Combining nicotine’s glutamate agonist effect with pot’s glutamate antagonism offers the benefits of a kind of “speedball”: cutting back on the “stoned” effect of the cannabidiol without interfering with the initial THC-induced melatonin rush—the high.** But the seeds of change are contained within the almost 90% switch from hashish to hydro by Dutch consumers during the last decade. Without the need for tobacco to make a hash joint, better tasting bud—plus the ever-growing popular consciousness of tobacco’s dangers— may in the end be enough to change European tastes. This changeover can and should be augmented by all the publicity tools of a full-fledged public health campaign, with slogans like “Pure Pot Tastes Even Better!”
A better understanding of the mechanism of marijuana as a glutamate antagonist versus the licit glutamate agonists, alcohol and nicotine, raises the interesting prospect of the next logical step for our worldwide movement being not strictly medical, but public heath marijuana. In a generation or less, all carrots and sticks of public health policy may be enlisted in a conscious effort to REPLACE alcohol and cigarettes with a marijuana monoculture, and to REMOVE all cannabis opponents from any role in setting that policy. The benefits of saving up to 600,000 lives a year from cancer and auto accidents in the U.S. alone will make the switchover well worth it!
[Suetaznote: This is the best news I've read yet! This whole article proves what some of us have known all along. The truth is, no one has yet come up with any viable proof that marijuana is bad for one's health. Everything that people like John Walters and Andrea Barthwell, the ex-deputy director of the ONDCP, have said about marijuana has been thoroughly debunked.]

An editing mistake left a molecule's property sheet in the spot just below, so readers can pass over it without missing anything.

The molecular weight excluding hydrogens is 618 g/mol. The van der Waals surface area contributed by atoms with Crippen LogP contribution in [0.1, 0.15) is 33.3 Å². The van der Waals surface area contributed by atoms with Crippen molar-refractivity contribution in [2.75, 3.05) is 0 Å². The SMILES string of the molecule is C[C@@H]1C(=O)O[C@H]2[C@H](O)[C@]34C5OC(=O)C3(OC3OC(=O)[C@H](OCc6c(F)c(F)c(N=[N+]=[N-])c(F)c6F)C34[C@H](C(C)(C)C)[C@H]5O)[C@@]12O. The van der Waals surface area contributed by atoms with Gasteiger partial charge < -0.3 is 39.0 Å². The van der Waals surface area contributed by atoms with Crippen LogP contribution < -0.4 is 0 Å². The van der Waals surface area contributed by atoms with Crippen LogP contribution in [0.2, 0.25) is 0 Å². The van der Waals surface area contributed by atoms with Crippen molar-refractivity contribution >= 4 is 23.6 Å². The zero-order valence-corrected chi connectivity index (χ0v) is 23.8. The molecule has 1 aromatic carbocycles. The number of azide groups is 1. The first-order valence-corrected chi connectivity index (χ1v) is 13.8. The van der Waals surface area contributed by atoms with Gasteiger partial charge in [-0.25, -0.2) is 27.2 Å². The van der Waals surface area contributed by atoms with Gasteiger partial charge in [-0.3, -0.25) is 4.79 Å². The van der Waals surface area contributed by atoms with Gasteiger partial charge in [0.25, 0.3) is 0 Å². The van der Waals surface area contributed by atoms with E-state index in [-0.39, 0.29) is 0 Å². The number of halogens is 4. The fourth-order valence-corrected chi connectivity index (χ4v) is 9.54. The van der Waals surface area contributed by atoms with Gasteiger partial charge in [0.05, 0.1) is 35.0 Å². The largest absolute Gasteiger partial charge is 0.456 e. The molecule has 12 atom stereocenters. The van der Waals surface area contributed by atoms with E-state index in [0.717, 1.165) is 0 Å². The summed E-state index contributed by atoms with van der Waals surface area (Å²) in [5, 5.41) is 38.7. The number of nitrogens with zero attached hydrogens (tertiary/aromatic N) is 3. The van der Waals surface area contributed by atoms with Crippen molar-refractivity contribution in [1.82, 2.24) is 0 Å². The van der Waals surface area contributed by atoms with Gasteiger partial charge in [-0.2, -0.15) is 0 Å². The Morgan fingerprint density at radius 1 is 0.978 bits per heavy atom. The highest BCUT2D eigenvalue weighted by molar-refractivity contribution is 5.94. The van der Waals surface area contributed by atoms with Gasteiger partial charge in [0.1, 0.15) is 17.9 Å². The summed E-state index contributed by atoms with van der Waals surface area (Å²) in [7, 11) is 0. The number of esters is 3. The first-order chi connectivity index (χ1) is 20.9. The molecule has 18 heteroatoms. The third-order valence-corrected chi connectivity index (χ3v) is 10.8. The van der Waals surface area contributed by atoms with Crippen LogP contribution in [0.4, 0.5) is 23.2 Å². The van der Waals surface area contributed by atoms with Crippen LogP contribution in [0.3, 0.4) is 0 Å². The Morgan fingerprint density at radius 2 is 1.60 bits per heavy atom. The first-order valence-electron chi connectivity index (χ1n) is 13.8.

** I will explain the health benefits of melatonin supplements for regular cannabis users in my next article.
Dana Beal, organized the first marijuana protests during the summer of love, 1967. He was a founding member and chief theoretician of the Youth International Party, started the YIPster Times after the Miami Convention protests in 1972 and crusaded for marijuana legalization in the 70’s. He collaborated with Tom Forcade , founder of High Times, changed the name of the paper to Overthrow in 1979, started Rock Against Racism in December 1980, he initiated an Ibogaine project with Howard Lots in an effort to make this addiction interrupter available to addicts everywhere. He published the Yippie anthology, Blacklisted News in 1983, advocated medical marijuana for AIDS patients in 1986, joined ACT UP in 1988, pushed Ibogaine through ACT UP and NIDA until he was unmasked as a medical marijuana activist after a short prison stint in ‘93, co-founded Cures not Wars, started NYC Medical Marijuana Buyers’ Club with Johann Moore in 1995. Beal published the Ibogaine Story with Paul DeRienzo in January, 1997. Dana was part of the Wheelchair Walk for Medical Marijuana from Boston to D.C. in fall 1997, brought Ibogaine to U.K. in 1998, initiated the Million Marijuana March in 1999 and co-sponsored First International Ibogaine Conference at NYU in November, 99.
DTN-Marijuana and the Free Radicals
Dr. Robert Melamede, noted scientist describes the true effect of marijuana on the human body. Produced by the Drug Truth Network